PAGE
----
One could create a function or method without having to wrap it in a class. Perhaps some of you are thinking, “Why would anyone want to pervert Java in this fasion, all this would lead to is a bunch of unmaintainable code.” The people who are thinking this probably already have a good library of Java classes laying around that they can call on to do simple tasks.

The first time I wrote “Hello World” as a JSP page the old fashioned way I immediately went back to PHP and ColdFusion. It just didn't make any sense to write all that code simply to print one fragment of a sentence “Hello World.” If I remember correctly, it took something like four to seven properly formatted lines to get a single line of output. To a developer that has been doing ColdFusion or PHP, this is ludicrous. So, let's compare the JSTL with ColdFusion and PHP and you'll see why I am so pumped about it!

To begin, I downloaded the netBeans 4.0 IDE from Sun. This is probably the best Java IDE around. It allows for visual J2SE development, for desktops, making creating interfaces a breeze, admittedly a tough point for me, it also assists in JSP development. A development copy of Jakarta Tomcat is installed inside the environment so you don't have to have a JSP wrapper installed. In addition to the usual help documents there are sample applications included in the download. You simply have to create a new project of the type sample, and select the JSTLSample project. This will create a plethora of code and examples for you to browse at your leisure.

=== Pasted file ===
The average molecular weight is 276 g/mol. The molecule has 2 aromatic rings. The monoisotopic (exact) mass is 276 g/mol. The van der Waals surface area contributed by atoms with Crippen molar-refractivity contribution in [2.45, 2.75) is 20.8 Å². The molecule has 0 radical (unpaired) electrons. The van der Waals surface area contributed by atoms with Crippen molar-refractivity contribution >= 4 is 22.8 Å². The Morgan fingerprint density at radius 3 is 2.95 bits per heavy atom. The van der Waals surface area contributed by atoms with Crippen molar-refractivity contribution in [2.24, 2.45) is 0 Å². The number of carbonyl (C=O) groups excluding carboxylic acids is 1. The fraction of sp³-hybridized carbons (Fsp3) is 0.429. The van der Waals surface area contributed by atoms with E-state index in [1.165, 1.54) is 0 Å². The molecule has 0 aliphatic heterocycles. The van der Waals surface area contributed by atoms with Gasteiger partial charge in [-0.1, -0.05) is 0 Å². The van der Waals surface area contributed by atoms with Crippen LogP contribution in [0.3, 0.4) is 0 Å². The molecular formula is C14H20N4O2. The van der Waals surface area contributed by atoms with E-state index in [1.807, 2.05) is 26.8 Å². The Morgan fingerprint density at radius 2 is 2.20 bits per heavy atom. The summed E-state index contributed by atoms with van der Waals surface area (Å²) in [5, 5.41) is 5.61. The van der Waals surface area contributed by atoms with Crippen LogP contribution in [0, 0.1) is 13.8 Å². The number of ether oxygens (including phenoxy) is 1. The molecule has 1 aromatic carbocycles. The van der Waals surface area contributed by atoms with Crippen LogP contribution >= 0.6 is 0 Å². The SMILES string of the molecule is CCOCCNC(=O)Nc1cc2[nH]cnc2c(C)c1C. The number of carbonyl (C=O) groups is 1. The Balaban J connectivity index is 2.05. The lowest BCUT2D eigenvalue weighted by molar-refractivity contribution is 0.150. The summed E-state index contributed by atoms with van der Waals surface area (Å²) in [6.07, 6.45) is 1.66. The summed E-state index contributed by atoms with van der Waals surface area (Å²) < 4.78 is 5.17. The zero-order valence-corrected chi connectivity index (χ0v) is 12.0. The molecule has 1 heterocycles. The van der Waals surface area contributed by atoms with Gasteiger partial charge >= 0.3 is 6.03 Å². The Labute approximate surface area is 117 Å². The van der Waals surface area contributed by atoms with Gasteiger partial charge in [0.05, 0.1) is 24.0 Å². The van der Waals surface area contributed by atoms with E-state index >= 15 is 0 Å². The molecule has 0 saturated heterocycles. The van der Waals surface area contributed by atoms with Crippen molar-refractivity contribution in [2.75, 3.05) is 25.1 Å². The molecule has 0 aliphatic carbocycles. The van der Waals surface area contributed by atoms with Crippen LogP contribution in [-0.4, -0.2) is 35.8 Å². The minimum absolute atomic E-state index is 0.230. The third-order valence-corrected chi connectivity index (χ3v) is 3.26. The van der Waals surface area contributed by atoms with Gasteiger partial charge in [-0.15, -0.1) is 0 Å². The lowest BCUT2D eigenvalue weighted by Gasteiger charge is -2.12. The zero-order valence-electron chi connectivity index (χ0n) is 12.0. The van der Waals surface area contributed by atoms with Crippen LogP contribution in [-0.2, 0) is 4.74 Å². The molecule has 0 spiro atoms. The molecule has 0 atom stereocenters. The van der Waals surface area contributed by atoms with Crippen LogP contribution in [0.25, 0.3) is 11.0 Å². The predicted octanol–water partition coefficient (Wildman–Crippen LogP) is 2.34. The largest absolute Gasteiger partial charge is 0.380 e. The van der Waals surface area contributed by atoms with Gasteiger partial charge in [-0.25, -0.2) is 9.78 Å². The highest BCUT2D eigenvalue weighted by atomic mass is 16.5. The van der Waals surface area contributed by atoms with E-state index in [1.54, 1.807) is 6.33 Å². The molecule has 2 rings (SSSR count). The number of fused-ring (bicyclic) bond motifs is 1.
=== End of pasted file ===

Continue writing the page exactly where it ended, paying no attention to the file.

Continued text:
One of the tough points was that initially I couldn't get my JSP to work. The reason I found was because I didn't have the JSTL class files in the right place, and I didn't really know where to look. Fortunately, I had the samples as an example, and I was able to figure it out. I got everything to work by downloading the proper files for the JSTL from the jakarta website.

At first, I didn't know where to put them, but after some poking around I discovered that you had to put them in a folder called “lib” under the “WEB-INF” subfolder in the project. There were a bunch of files in there after I unpacked the downloaded archive, and I didn't really like that, so I kept looking and found out that all those jar files could be archived into one massive jar file. I got that out of one of the tomcat “ROOT” folders that were part of another intallation. Anyway, once I got that in place, I was ready to go. All JSP pages that are going to use the JSTL need to call it out by pulling in a taglib.

There are several taglibs that provide the funcationality for the ever expanding JSTL standard library, and there are custom taglibs created by some very intrepid JSP developers of which I hope to be someday. The way you call out the most basic JSP taglib is as follows:

<@taglib prefix="c" uri="http://java.sun.com/jsp/jstl/core" />